If you’re looking for authenticity, look no farther than the members of the Log and Timber Homes Council of the National Association of Home Builders, which sponsors this website. The Log and Timber Homes Council requires all member companies adhere to a strict code of ethics, grade logs using a third-party service, furnish builders with a construction manual and contribute to scientific research to advance log building technologies.
So what are your choices as a consumer? The difference is in how the shell of the home is constructed and how each log is crafted. Members of the Log and Timber Homes Council can offer some or all of these options, depending on the market niche they target. Here’s a look at how a renewable resource (trees) are turned into a cozy home.
Different Log Species
There are more than 17 common tree species used in the log and timber home industry, each with its own unique properties — grain pattern, color, size (diameter and length), thermal performance and resistance to decay.
Different Log Corner Styles and Profiles
Logs can be fashioned into a host of different corner styles and profiles, using different fastening and sealant systems. As you shop for your log and timber home producer, you will likely discover one style you find more appealing than others.
Different Log Styles
Here’s how to tell the styles apart:
- Milled Logs: This is how the vast majority of log and timber homes are constructed today, accounting for a full 90% of the market. Often using high-tech and modern milling systems, logs are shaped to a specific profile (D-log, round log, etc.) and precut to fit a particular home design. Identify these by the uniform diameters on the corner profiles.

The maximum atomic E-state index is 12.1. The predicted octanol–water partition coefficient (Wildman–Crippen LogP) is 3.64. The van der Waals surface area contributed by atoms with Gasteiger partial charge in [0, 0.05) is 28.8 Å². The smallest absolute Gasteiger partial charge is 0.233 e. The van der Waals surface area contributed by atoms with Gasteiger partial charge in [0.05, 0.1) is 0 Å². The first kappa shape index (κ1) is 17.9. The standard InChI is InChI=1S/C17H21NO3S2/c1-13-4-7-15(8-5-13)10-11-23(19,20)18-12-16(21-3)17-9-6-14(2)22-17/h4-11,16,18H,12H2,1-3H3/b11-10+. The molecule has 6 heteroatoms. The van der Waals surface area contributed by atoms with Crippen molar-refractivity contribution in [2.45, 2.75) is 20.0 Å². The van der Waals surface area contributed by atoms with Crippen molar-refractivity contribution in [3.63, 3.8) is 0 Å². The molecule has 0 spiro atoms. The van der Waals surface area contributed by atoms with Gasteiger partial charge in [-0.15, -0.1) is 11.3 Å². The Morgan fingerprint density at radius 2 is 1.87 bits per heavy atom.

- Handcrafted Logs: These custom homes account for 10% of all log and timber homes constructed annually. Detect these by noticing larger logs with varying diameters at corners or a hand-hewn appearance.
- Half-Log: This log siding is applied over conventional 2-by-4 or 2-by-6 framing. To maintain the illusion of full log, the corners sections can be full log. Log siding is often used for second story applications or for garages or outbuildings.
- Timber Frame: Also known as post and beam, this style includes large horizontal or vertical beams on the interior. Beams can either be handcrafted or milled.
Combination of Styles
Sometimes home buyers combine different styles of construction, including full log, log siding and post and beam or timbers in the great room. Stone and board and batten are also popular additions to the rustic feel of log construction.
There’s a System to This Form of Construction
Today’s modern log and timber homes involve a “building system,” combining engineering principles with specific crafting, sealing and fastening techniques for a specific tree species. Ask members of the Log and Timber Homes Council to explain how their building system will benefit you during the buying, building and longtime ownership of the home.